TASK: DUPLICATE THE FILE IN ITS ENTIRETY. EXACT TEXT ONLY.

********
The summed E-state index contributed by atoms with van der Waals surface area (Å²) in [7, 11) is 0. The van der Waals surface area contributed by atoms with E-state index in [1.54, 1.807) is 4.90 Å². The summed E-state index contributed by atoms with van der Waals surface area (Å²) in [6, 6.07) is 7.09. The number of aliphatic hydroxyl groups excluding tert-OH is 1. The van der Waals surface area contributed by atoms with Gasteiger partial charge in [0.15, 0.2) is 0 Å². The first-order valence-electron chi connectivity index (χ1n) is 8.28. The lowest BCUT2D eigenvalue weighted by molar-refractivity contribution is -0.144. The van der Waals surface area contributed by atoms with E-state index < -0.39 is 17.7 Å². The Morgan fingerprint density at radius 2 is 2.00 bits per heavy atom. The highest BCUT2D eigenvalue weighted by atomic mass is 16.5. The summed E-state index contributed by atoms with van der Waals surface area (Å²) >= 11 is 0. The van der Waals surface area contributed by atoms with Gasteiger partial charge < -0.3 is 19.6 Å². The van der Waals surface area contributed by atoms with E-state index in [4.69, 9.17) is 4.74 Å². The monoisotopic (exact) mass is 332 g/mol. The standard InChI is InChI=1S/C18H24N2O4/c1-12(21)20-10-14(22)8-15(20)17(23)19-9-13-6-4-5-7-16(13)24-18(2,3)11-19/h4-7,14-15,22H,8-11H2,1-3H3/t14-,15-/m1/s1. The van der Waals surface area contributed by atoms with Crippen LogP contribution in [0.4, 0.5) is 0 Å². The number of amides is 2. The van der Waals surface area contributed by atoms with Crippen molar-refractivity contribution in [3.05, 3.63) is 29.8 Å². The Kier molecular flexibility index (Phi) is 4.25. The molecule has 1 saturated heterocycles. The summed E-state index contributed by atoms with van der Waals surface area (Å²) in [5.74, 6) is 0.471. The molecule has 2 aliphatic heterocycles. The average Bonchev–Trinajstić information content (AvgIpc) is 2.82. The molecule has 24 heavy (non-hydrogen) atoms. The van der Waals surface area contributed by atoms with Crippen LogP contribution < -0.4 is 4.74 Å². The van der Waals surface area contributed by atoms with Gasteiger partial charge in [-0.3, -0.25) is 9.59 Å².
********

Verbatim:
The summed E-state index contributed by atoms with van der Waals surface area (Å²) in [7, 11) is 0. The van der Waals surface area contributed by atoms with E-state index in [1.54, 1.807) is 4.90 Å². The summed E-state index contributed by atoms with van der Waals surface area (Å²) in [6, 6.07) is 7.09. The number of aliphatic hydroxyl groups excluding tert-OH is 1. The van der Waals surface area contributed by atoms with Gasteiger partial charge in [0.15, 0.2) is 0 Å². The first-order valence-electron chi connectivity index (χ1n) is 8.28. The lowest BCUT2D eigenvalue weighted by molar-refractivity contribution is -0.144. The van der Waals surface area contributed by atoms with E-state index < -0.39 is 17.7 Å². The Morgan fingerprint density at radius 2 is 2.00 bits per heavy atom. The highest BCUT2D eigenvalue weighted by atomic mass is 16.5. The summed E-state index contributed by atoms with van der Waals surface area (Å²) >= 11 is 0. The van der Waals surface area contributed by atoms with Gasteiger partial charge < -0.3 is 19.6 Å². The van der Waals surface area contributed by atoms with E-state index in [4.69, 9.17) is 4.74 Å². The monoisotopic (exact) mass is 332 g/mol. The standard InChI is InChI=1S/C18H24N2O4/c1-12(21)20-10-14(22)8-15(20)17(23)19-9-13-6-4-5-7-16(13)24-18(2,3)11-19/h4-7,14-15,22H,8-11H2,1-3H3/t14-,15-/m1/s1. The van der Waals surface area contributed by atoms with Crippen LogP contribution in [0.4, 0.5) is 0 Å². The number of amides is 2. The van der Waals surface area contributed by atoms with Crippen molar-refractivity contribution in [3.05, 3.63) is 29.8 Å². The Kier molecular flexibility index (Phi) is 4.25. The molecule has 1 saturated heterocycles. The summed E-state index contributed by atoms with van der Waals surface area (Å²) in [5.74, 6) is 0.471. The molecule has 2 aliphatic heterocycles. The average Bonchev–Trinajstić information content (AvgIpc) is 2.82. The molecule has 24 heavy (non-hydrogen) atoms. The van der Waals surface area contributed by atoms with Crippen LogP contribution < -0.4 is 4.74 Å². The van der Waals surface area contributed by atoms with Gasteiger partial charge in [-0.3, -0.25) is 9.59 Å².